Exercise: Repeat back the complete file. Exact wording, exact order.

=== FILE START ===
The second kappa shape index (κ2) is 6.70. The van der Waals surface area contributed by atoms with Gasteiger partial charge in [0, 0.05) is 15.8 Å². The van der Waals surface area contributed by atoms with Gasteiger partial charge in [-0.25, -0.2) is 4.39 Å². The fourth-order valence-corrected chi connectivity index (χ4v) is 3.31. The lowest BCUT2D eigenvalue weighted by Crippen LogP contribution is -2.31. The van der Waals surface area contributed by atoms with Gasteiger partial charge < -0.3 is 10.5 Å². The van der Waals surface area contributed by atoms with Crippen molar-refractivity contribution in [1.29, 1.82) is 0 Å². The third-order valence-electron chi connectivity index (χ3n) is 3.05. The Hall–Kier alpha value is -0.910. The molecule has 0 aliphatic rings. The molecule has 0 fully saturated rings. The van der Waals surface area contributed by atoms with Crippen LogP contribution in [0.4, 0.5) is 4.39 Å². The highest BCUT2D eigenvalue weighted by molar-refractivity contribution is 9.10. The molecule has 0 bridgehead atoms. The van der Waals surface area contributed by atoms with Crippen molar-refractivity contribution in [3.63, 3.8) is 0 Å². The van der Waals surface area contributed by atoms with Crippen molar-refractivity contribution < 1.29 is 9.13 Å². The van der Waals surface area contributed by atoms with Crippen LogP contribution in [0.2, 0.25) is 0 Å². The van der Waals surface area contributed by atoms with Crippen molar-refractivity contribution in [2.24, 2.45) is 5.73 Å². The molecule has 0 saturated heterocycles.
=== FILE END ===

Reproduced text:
The second kappa shape index (κ2) is 6.70. The van der Waals surface area contributed by atoms with Gasteiger partial charge in [0, 0.05) is 15.8 Å². The van der Waals surface area contributed by atoms with Gasteiger partial charge in [-0.25, -0.2) is 4.39 Å². The fourth-order valence-corrected chi connectivity index (χ4v) is 3.31. The lowest BCUT2D eigenvalue weighted by Crippen LogP contribution is -2.31. The van der Waals surface area contributed by atoms with Gasteiger partial charge < -0.3 is 10.5 Å². The van der Waals surface area contributed by atoms with Crippen molar-refractivity contribution in [1.29, 1.82) is 0 Å². The third-order valence-electron chi connectivity index (χ3n) is 3.05. The Hall–Kier alpha value is -0.910. The molecule has 0 aliphatic rings. The molecule has 0 fully saturated rings. The van der Waals surface area contributed by atoms with Crippen LogP contribution in [0.4, 0.5) is 4.39 Å². The highest BCUT2D eigenvalue weighted by molar-refractivity contribution is 9.10. The molecule has 0 bridgehead atoms. The van der Waals surface area contributed by atoms with Crippen molar-refractivity contribution in [3.63, 3.8) is 0 Å². The van der Waals surface area contributed by atoms with Crippen molar-refractivity contribution < 1.29 is 9.13 Å². The van der Waals surface area contributed by atoms with Crippen LogP contribution in [0.2, 0.25) is 0 Å². The van der Waals surface area contributed by atoms with Crippen molar-refractivity contribution in [2.24, 2.45) is 5.73 Å². The molecule has 0 saturated heterocycles.